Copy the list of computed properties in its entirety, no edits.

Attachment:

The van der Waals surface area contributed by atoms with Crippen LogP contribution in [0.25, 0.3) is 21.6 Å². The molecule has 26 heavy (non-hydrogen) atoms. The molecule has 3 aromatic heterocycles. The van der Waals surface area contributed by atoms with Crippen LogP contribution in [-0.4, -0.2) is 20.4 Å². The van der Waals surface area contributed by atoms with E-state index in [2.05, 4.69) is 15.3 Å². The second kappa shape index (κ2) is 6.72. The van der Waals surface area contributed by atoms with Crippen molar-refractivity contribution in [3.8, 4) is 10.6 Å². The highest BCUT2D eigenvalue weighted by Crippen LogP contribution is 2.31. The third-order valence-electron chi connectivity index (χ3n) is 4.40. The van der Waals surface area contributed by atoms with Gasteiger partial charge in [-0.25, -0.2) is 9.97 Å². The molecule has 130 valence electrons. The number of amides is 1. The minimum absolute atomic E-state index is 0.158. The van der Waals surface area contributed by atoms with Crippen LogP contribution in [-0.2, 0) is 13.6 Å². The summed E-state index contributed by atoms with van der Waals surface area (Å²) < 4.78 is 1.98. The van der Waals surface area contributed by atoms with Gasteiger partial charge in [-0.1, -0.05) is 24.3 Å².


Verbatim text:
The van der Waals surface area contributed by atoms with Crippen LogP contribution in [0.25, 0.3) is 21.6 Å². The molecule has 26 heavy (non-hydrogen) atoms. The molecule has 3 aromatic heterocycles. The van der Waals surface area contributed by atoms with Crippen LogP contribution in [-0.4, -0.2) is 20.4 Å². The van der Waals surface area contributed by atoms with E-state index in [2.05, 4.69) is 15.3 Å². The second kappa shape index (κ2) is 6.72. The van der Waals surface area contributed by atoms with Crippen molar-refractivity contribution in [3.8, 4) is 10.6 Å². The highest BCUT2D eigenvalue weighted by Crippen LogP contribution is 2.31. The third-order valence-electron chi connectivity index (χ3n) is 4.40. The van der Waals surface area contributed by atoms with Gasteiger partial charge in [-0.25, -0.2) is 9.97 Å². The molecule has 130 valence electrons. The number of amides is 1. The minimum absolute atomic E-state index is 0.158. The van der Waals surface area contributed by atoms with Crippen LogP contribution in [-0.2, 0) is 13.6 Å². The summed E-state index contributed by atoms with van der Waals surface area (Å²) < 4.78 is 1.98. The van der Waals surface area contributed by atoms with Gasteiger partial charge in [-0.1, -0.05) is 24.3 Å².